I was disappointed, but not surprised, to find the new East Colfax Tattered Cover location complete with a “Coming Soon… Chipotle” sign.
America’s new Starbucks is shrouded in foil. I’ll take the Mermaid any day, my friend, any day…
Even with the infinite word counts offered by The Internets, there’s still not enough space to catalogue my contempt for this, our absurdly overrated homegrown chain.
Let’s not dance around what I hope is a more nuanced analysis than what follows, but I gotta just spit it: I. Hate. Chipotle. I hate the food, I hate the branding, and I hate what it represents, both for Denver and the greater American palate.
But… but… I’m hoping beyond hope that all is not lost in the greater burrito landscape.
I realize, of course, that hating on Chipotle is not as contrarian as I’m making it out to be. I’m quite certain I’m not alone on this. And yet, the chain has a bizarre following of fan websites.
And let’s not forget the embarrassing gushfest Westword published two years ago that, quite frankly, could’ve been penned by the company’s PR staff.
Let me rattle off a few of the reasons I can’t stand the place: Their beans taste like ass; I’ve had matzo with more moisture than their tortillas; they even fuck up the rice. The rice! It’s always dry and lackluster, even with that lime cilantro non-action.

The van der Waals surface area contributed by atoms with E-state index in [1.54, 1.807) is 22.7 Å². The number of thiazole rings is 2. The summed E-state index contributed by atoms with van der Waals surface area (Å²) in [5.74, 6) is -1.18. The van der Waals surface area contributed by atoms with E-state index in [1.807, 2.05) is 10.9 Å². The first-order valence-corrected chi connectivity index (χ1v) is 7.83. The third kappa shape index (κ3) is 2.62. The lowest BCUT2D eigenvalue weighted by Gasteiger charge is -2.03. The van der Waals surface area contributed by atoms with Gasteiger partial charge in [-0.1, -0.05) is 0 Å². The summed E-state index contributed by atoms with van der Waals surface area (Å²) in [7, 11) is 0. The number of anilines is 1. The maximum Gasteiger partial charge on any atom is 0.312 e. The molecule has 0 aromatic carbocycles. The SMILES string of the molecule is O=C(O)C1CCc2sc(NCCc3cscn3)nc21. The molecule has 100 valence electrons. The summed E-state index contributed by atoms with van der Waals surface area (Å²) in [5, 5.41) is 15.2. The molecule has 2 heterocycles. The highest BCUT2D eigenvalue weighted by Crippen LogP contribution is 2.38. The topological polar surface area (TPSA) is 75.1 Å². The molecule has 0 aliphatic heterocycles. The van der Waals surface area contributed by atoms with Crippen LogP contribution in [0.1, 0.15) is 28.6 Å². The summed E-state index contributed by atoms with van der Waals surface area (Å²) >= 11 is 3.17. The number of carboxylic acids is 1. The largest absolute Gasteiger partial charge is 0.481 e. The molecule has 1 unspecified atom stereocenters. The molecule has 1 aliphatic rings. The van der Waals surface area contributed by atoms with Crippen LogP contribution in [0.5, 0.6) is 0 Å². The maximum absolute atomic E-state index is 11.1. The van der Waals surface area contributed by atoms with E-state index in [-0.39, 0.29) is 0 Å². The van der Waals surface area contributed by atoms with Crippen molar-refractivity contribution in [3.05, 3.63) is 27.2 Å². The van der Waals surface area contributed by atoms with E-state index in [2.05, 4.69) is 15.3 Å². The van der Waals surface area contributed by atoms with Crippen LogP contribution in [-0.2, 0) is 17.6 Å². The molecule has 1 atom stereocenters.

If you’re a vegetarian, there’s a pepper & onion combination and that’s IT. Forever.
If you’ve ever been to any of the tacquerias in San Fran’s Mission district it’s easy to understand how far off the mark Chipotle is in the greater burrito milieu. It’s like when you peel back the foil and bite in you taste less the rice or the meat than the branding team’s brow sweat.
My larger point here is the specter of specialized, semi-upscale chains of the Chipotle, Noodles – yeah, that place sucks too — genre and what they’re doing to our cuisine. Or for that matter, the sitdown chain restaurants, which aren’t even close to a bargain.
Every income bracket, almost every ethnic niche now has a chain component. Sometimes two or three. The bougie bakery, Panera? Steakhouses? Take. Your. Pick. Italian? There’s dumb and dumber. Don’t get me started on P.F. Chang’s.
I’m just waiting for Thai and Indian food to get an Applebee’s of their own and then, what’s left? Ethiopian?
It’ll happen, oh, it will. All these places are growing, pitting the greater American yearning for predictability against the risktaking inherent in the unknown. The restaurant business is cutthroat under the best of circumstances, but the chains are in the process of making the job of a midlevel indy restauratuer that much harder. Just like the larger world of retail, food is getting cleaved into a disturbing high end v. low end continuum that mirrors the income trends across the country. I guess it shouldn’t be surprising, but it’s still depressing.
For a really interesting overview of this phenomenon, listen to Chowhound.com founder Jim Leff on Radio Open Source, an excellent NPR show out of Boston.
But back to Chipotle, since it’s, like, local. Let me make one thing clear; Being better than Taco Bell is not a virtue. That’s like getting honorable mention at a grade school field day and bragging about it past the age of 15.